The art: Lucinda Devlin, Electric Chair, Indiana State Prison, Michigan City, Indiana, from “The Omega Suites,” 1991.
The news: "Death Penalty Repeal Goes To Connecticut’s Governor," by Peter Applebome for The New York Times.
The source: Collection of the Indianapolis Museum of Art.

The art: Lucinda Devlin, Electric Chair, Indiana State Prison, Michigan City, Indiana, from “The Omega Suites,” 1991.

The news: "Death Penalty Repeal Goes To Connecticut’s Governor," by Peter Applebome for The New York Times.

The source: Collection of the Indianapolis Museum of Art.

Posted by modernartnotes
April 12, 2012 8:32am  |   URL: http://tmblr.co/ZK7Y6yJXO7jF
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Filed under: art news Indiana death penalty 
The art: Bruce Conner, THE CHILD, 1959-60.
The news: "Texas Toast: Rick Perry’s Death Penalty Calendar," by Andrew Cohen on TheAtlantic.com.
The source: Collection of the Museum of Modern Art, New York.
Historical note: “Conner was outraged at the death sentence given to Caryl Chessman, who had been arrested in Los Angeles for rape and robbery, but who claimed that the confession he signed was the product of police brutality. (Despite worldwide protest, Chessman was eventually executed in 1960.) To protest this decision, Conner collected scavenged materials to create the assemblage THE CHILD (1959), which presents a shrunken, grotesquely gnarled, and mutilated man-child modeled in wax. The figure is wrapped in nylon hosiery and tied to a high chair; a horrendous cry seems to come from the hole that has taken the place of a mouth. Here Conner revealed the death penalty as a relic of barbarism that mocks society’s claim to civilized status. To encounter THE CHILD in its original shape elicited a great frisson. The Museum of Modern Art, realizing its import, acquired it soon after it was made, but found this mordant sculpture so disturbing that it has almost never been on view. Unfortunately, it is now in a state of great disrepair. ” — excerpted from "Art of engagement: visual politics in California and beyond," by Peter Selz and Susan Landauer.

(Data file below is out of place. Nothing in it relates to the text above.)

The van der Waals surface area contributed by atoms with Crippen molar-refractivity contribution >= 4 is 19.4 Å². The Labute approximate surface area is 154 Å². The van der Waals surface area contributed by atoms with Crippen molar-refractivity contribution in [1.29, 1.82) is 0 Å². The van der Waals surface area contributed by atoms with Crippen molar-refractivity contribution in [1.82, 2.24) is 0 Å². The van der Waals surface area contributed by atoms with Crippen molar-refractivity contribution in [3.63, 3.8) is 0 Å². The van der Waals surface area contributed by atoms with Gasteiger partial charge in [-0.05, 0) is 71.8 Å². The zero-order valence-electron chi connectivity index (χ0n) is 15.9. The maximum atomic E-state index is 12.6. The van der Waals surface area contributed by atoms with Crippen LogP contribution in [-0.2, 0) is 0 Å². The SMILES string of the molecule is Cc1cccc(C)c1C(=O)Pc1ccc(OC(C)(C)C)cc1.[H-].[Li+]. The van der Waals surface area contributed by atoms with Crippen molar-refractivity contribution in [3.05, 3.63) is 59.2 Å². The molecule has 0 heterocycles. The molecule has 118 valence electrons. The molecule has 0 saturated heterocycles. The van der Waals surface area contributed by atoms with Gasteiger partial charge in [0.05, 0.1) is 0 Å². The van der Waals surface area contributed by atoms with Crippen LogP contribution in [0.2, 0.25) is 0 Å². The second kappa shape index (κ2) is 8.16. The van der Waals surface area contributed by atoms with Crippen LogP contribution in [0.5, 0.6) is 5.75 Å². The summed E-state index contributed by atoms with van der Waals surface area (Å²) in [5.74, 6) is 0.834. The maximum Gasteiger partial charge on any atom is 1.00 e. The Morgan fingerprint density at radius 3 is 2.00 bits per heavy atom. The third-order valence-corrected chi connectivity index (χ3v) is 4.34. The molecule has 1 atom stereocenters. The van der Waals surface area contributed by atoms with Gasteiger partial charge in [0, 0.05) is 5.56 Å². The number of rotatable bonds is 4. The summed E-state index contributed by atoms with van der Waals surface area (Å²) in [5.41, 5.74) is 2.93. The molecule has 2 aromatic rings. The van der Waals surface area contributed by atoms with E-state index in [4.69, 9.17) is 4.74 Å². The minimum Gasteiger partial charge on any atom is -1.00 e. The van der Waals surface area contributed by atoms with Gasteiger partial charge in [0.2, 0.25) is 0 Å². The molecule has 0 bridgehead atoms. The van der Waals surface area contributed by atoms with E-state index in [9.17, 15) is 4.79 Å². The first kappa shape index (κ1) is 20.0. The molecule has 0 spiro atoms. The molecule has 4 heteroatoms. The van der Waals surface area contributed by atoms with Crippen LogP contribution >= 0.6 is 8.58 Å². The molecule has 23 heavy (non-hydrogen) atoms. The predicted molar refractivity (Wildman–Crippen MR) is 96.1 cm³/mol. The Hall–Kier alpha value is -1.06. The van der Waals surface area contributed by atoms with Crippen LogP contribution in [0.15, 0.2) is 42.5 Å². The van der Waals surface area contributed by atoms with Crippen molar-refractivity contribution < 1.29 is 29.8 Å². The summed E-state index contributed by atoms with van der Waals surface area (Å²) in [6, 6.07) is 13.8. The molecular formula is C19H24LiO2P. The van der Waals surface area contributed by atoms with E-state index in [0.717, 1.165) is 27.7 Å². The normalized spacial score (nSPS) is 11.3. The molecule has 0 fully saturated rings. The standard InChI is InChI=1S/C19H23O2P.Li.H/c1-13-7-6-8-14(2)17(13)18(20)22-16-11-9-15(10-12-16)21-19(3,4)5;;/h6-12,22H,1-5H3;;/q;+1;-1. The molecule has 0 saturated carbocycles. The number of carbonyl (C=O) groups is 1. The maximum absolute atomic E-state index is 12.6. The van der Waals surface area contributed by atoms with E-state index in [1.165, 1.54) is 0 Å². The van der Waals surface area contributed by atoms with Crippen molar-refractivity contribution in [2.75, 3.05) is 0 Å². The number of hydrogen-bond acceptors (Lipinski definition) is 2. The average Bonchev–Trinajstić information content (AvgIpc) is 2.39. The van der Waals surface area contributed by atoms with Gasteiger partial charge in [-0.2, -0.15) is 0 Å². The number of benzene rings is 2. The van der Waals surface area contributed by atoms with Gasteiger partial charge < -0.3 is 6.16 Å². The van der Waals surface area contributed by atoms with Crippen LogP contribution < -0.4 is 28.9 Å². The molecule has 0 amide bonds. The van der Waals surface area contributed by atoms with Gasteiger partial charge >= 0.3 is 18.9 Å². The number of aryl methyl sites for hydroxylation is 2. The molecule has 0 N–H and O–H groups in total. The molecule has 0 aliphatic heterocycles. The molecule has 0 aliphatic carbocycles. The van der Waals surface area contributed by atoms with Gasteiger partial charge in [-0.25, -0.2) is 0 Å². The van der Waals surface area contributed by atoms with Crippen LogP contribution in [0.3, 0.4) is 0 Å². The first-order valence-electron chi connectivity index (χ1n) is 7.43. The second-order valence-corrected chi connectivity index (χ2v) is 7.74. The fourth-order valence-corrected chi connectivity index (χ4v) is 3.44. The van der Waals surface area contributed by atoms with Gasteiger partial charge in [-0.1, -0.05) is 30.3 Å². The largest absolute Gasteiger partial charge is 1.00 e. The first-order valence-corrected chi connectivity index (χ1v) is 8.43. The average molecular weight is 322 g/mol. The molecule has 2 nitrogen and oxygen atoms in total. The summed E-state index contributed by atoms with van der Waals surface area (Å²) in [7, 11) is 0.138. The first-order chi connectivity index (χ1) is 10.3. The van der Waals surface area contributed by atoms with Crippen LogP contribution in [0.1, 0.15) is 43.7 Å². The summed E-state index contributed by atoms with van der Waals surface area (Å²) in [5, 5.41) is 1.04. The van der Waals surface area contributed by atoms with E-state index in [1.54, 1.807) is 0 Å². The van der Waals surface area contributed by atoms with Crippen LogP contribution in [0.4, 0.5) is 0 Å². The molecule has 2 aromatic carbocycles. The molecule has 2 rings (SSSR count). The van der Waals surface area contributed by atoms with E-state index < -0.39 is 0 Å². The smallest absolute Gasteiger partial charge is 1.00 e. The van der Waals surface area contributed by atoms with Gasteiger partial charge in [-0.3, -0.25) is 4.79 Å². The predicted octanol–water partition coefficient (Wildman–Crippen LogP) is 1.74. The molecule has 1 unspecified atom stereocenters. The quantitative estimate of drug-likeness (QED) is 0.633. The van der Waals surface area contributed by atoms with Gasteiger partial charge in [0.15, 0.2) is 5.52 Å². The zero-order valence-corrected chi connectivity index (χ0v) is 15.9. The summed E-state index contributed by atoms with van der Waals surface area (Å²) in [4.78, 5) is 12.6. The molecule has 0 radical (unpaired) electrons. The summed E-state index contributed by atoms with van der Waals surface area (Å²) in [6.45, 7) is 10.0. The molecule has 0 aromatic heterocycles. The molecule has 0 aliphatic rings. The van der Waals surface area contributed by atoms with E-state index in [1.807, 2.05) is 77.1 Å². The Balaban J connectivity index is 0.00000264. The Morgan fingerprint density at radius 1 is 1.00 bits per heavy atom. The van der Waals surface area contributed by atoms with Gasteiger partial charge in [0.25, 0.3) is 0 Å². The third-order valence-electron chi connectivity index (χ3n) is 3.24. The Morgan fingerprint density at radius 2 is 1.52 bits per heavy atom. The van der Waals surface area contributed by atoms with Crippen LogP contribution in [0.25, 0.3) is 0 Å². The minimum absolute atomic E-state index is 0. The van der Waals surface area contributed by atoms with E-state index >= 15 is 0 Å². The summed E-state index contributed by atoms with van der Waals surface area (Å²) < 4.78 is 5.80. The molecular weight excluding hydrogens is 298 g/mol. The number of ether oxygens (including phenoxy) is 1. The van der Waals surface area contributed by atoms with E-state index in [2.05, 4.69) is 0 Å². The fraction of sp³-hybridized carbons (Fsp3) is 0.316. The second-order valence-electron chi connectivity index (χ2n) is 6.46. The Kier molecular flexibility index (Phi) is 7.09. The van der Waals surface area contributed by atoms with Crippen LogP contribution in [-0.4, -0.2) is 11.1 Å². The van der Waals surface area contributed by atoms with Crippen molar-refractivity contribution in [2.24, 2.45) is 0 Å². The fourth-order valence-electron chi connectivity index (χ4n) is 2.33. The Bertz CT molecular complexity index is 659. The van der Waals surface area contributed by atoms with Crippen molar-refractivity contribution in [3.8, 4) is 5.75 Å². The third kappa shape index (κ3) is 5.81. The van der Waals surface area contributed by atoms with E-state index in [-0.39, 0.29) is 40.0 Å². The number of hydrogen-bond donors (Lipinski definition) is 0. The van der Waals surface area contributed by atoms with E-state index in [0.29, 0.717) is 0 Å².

The art: Bruce Conner, THE CHILD, 1959-60.

The news: "Texas Toast: Rick Perry’s Death Penalty Calendar," by Andrew Cohen on TheAtlantic.com.

The source: Collection of the Museum of Modern Art, New York.

Historical note: “Conner was outraged at the death sentence given to Caryl Chessman, who had been arrested in Los Angeles for rape and robbery, but who claimed that the confession he signed was the product of police brutality. (Despite worldwide protest, Chessman was eventually executed in 1960.) To protest this decision, Conner collected scavenged materials to create the assemblage THE CHILD (1959), which presents a shrunken, grotesquely gnarled, and mutilated man-child modeled in wax. The figure is wrapped in nylon hosiery and tied to a high chair; a horrendous cry seems to come from the hole that has taken the place of a mouth. Here Conner revealed the death penalty as a relic of barbarism that mocks society’s claim to civilized status. To encounter THE CHILD in its original shape elicited a great frisson. The Museum of Modern Art, realizing its import, acquired it soon after it was made, but found this mordant sculpture so disturbing that it has almost never been on view. Unfortunately, it is now in a state of great disrepair. ” — excerpted from "Art of engagement: visual politics in California and beyond," by Peter Selz and Susan Landauer. 

Posted by modernartnotes
September 7, 2011 10:40am  |   URL: http://tmblr.co/ZK7Y6y9FAtAV
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The art: Wayne Thiebaud, Electric Chair, 1957. With this painting, and three or four others similar to it, Thiebaud expressed his opposition to the death penalty.
The news: "Former California prisons leader joins fight against the death penalty," by Carol J. Williams in the Los Angeles Times.
The source: Collection of the Smithsonian American Art Museum.

The art: Wayne Thiebaud, Electric Chair, 1957. With this painting, and three or four others similar to it, Thiebaud expressed his opposition to the death penalty.

The news: "Former California prisons leader joins fight against the death penalty," by Carol J. Williams in the Los Angeles Times.

The source: Collection of the Smithsonian American Art Museum.

Posted by modernartnotes
May 12, 2011 12:36pm  |   URL: http://tmblr.co/ZK7Y6y53G_lF
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